How The Pandemic Has Shaped Virtual Learning

How the Pandemic has Shaped Virtual Learning

COVID-19 has ushered in a new era of education. Unaffectionate dubbed “virtual learning,” “e-learning,” or “online learning,” the widespread adoption of non-traditional instruction due to the pandemic has opened up a host of questions for educators and parents alike. Is virtual learning more or less effective than in-person instruction? Is there an approach to virtual learning that is more effective than other approaches (or even more effective than in-person instruction)? What is the future of virtual learning? Although introducing a host of unique challenges into the field of education, virtual learning is not without its benefits. In fact, one could argue that neither type of learning is “better” than the other; they simply both have their own unique pros and cons, and are each specifically suited for different types of learners. There are things parents and educators can do to make virtual learning more effective, and the future of online instruction may be different than what you’d initially think. Read on to learn the answers to some of your most pressing virtual learning questions.

Benefits of Virtual Learning

There have been a variety of benefits observed by teachers and students alike while participating in online instruction. For starters, virtual learning provides more accessibility: all students will need in order to participate is an internet connection and a laptop. Teachers can reach out to their students faster and easier through multiple means, depending on what is best for the student, and also receive quicker responses throughout the day. When teachers use their creativity, lessons are often more interactive and more engaging, as they tap into students’ love of digital games and activities


 Not to mention the practical factors such as less paper waste, less time spent printing and copying physical copies of handouts, and a much smoother ease of collecting data and lesson recordings, which are things that teachers can use to reflect back on their practices and, consequently, become better teachers. Students often can work at their own pace, and on their own time, so they can develop the schedule that is best suited for their preferences and lifestyle. Finally, one of the most overlooked benefits: there’s something to be said about the impact of a comfier environment on one’s mental health. Students can have their pets with them, spend more time with their families, and tend to their physical needs as necessary - without having to raise their hand and ask for permission or wait for a designated “lunch time.” Instead, they go to the bathroom when they need to, and if they’re hungry, they can just get a snack.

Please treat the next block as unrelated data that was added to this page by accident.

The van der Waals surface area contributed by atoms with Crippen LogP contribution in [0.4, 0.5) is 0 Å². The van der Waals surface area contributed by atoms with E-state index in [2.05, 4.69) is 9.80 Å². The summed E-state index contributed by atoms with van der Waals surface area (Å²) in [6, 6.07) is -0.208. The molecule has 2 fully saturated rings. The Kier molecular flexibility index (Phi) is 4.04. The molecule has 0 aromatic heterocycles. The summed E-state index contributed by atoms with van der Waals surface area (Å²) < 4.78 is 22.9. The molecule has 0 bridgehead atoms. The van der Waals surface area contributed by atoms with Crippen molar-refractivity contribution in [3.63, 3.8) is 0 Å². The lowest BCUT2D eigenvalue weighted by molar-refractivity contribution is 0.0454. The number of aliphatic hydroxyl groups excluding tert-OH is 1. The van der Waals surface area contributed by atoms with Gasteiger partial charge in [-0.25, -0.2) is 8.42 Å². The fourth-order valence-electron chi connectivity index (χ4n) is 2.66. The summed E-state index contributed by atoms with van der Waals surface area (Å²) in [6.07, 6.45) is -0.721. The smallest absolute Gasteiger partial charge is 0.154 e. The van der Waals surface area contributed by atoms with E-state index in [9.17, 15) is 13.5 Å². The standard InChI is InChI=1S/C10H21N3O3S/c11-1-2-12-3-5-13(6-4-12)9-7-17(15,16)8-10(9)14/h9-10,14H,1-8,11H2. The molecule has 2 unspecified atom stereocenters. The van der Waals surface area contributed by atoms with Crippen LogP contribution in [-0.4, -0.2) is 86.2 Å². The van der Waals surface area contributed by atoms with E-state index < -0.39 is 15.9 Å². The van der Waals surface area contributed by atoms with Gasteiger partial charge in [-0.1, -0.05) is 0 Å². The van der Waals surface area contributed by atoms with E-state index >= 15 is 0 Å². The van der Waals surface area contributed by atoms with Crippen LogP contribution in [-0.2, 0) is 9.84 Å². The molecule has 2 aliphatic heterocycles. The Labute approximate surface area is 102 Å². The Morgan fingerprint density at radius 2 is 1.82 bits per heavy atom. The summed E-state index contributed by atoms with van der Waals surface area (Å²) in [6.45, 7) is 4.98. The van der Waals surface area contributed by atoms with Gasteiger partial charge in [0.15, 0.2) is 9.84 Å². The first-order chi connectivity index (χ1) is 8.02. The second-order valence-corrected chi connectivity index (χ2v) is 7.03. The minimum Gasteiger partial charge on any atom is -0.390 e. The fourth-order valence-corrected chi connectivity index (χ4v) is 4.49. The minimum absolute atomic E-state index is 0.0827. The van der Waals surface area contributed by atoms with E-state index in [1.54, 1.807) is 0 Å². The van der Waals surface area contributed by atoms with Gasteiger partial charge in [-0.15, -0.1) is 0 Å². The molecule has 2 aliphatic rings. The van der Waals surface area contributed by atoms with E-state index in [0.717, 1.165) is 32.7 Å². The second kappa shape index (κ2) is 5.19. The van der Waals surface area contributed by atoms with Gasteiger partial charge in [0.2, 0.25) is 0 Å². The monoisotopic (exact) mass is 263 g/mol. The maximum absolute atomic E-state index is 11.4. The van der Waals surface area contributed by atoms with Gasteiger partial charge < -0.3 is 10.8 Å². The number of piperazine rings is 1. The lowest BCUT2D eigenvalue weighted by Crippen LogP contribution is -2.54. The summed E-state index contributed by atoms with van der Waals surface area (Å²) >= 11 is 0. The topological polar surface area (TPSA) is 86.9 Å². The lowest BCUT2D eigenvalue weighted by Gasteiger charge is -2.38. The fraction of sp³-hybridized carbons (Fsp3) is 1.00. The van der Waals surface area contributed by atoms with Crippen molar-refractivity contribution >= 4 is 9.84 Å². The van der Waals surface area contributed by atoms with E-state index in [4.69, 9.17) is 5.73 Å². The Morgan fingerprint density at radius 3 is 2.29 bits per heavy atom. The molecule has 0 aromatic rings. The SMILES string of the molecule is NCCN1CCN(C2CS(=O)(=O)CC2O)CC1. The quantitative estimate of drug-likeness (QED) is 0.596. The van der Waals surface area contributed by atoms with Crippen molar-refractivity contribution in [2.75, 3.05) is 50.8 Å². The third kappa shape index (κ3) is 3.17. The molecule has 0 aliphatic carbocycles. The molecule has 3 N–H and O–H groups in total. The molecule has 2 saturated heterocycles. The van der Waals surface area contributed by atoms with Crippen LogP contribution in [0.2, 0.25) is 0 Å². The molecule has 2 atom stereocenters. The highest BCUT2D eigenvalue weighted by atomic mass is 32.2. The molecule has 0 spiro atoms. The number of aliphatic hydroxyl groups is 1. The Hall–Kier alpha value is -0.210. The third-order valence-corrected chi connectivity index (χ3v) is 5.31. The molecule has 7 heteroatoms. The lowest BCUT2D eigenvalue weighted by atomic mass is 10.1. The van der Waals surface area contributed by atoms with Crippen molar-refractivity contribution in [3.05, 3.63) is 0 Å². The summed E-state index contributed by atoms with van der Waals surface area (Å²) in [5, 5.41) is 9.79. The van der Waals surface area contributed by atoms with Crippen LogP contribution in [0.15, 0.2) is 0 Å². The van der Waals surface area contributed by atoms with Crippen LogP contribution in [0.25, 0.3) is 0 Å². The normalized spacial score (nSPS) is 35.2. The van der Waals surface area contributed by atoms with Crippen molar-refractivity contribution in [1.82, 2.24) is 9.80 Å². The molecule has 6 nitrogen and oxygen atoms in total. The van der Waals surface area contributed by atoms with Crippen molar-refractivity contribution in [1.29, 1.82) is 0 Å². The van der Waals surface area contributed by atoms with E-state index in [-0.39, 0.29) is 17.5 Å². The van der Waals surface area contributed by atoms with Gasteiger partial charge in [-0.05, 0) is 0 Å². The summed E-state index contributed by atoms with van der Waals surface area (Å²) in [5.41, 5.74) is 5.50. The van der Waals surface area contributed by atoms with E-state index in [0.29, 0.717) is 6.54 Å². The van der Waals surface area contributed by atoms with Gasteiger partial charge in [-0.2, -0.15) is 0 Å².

Virtual Learning vs. In-Person Learning: Pros and Cons

Virtual Learning Pros:


some virtual learning pros include the ease of access to the learning platform,the use of Less paper, that is less paper wastes, the schedule is Flexible, that is student-centered schedules. students learn how to make thier own schedules and stick to them. The Comfier environment allowing more focus, More fluid study data collection making the study process easier to collect, share, and distribute data and files. Students are often more engaged and participative, and can use anonymous data collection process. No need for classroom management equipment and settings

Virtual Learning Cons:


Students may experience difficulties with self-regulation, Virtual learning is restrictive to those in rural areas due to lack of proper equipment such as fast internet connection and access, it is difficult for low-income households to afford proper e-learning , and those with poor internet connection, Confines students with bad home lives to their environment with no escape, Invasive to privacy as all students and teachers can see how the student lives, hands-on activities are not correctly conducted, teachers have limited supervision access over students